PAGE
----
Rancho Los Alamitos Restoration

A Long Beach landmark is preserved and renewed.

Cristina Salvador-Klenz

MEMORY AND PLACE: Many see Los Angeles as a robust and vigorous city interlaced with freeways and dotted with skyscrapers. That's true, but a number of important properties have been protected and preserved over the decades, and sometimes centuries, and they in turn offer living history portraits of how Southern California looked in an earlier, freeway-less time. Rancho Los Alamitos, one of the major historic sites, still sits in Bixby Hill in Long Beach. The spot once held a Tongva village, and later was the rancho of Manuel Nieto, a soldier who took part in a California exploratory expedition on behalf of Spain in the late 18th century. Today the historic property remains an impressively sized seven and a half acres (of course, that's nowhere near the thousands of acres a large rancho held a couple of centures back, but in today's metropolis, it is something for sure).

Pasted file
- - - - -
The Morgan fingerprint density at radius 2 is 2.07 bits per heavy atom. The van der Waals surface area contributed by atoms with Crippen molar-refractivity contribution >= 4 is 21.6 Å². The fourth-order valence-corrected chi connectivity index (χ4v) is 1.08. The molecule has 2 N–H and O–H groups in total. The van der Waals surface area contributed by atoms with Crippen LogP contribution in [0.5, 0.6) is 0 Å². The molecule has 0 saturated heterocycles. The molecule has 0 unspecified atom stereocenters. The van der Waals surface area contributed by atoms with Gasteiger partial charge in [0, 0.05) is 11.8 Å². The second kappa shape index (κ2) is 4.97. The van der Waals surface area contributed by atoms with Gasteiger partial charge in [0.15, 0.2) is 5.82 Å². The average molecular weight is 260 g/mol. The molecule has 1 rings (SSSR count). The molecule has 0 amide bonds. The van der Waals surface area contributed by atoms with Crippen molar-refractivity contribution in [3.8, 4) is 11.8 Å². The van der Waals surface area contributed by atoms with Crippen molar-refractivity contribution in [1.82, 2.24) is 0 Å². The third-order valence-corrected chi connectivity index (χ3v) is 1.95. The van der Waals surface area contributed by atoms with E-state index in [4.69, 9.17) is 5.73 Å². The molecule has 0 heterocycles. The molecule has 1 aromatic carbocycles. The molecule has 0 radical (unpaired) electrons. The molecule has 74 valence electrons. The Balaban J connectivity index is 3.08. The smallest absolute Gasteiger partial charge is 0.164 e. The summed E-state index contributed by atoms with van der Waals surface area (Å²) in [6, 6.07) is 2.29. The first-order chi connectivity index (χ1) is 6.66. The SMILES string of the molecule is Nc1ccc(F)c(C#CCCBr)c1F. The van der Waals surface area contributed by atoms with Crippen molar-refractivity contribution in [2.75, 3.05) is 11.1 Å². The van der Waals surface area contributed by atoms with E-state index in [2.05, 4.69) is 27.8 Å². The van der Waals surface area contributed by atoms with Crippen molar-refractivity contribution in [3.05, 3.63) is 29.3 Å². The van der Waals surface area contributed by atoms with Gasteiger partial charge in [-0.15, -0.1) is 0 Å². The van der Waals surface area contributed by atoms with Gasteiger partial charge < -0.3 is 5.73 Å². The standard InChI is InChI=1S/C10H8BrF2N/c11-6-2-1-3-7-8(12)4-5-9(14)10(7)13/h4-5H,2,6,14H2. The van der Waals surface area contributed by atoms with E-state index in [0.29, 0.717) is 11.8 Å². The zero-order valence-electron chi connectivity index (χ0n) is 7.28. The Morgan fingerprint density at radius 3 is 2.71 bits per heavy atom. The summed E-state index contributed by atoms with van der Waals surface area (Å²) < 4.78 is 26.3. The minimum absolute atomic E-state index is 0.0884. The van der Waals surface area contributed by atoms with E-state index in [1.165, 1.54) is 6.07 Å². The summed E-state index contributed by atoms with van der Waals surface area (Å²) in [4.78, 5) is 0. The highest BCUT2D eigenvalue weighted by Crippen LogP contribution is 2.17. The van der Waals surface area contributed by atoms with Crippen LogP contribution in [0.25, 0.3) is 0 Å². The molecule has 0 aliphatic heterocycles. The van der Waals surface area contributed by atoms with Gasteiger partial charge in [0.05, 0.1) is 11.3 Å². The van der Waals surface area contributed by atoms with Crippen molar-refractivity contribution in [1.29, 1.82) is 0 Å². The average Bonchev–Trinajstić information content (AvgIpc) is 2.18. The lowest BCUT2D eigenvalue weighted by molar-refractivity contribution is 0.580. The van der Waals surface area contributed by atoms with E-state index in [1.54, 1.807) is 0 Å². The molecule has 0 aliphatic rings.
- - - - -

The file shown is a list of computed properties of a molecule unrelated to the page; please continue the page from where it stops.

RESTORATION AND RENEWAL: Restoring such an important cultural structure takes time and care. Volunteers and staff and specialists spent over two decades tending to the buildings and grounds of Rancho Los Alamitos. The renewed property debuted to visitors on June 10, 2012.

WHAT CHANGED: The Rancho Center is one of the centerpiece's of the restoration. It is a 13,000-square-foot educational and programming space that has incorporated the property's 1948 barn. You know this barn if you know the property; it is a beauty. There will be other new touches that regular visitors will note, but like all good restorations the updates work with what was there.

MORETON BAY FIG TREES: We'll go out on a limb -- pun intended -- and call these some of the most famous and exquisite trees in Southern California. If you haven't seen them, and you like your impressive greenery, make a date. They're still there, on the rancho's grounds, as they will be for years to come.

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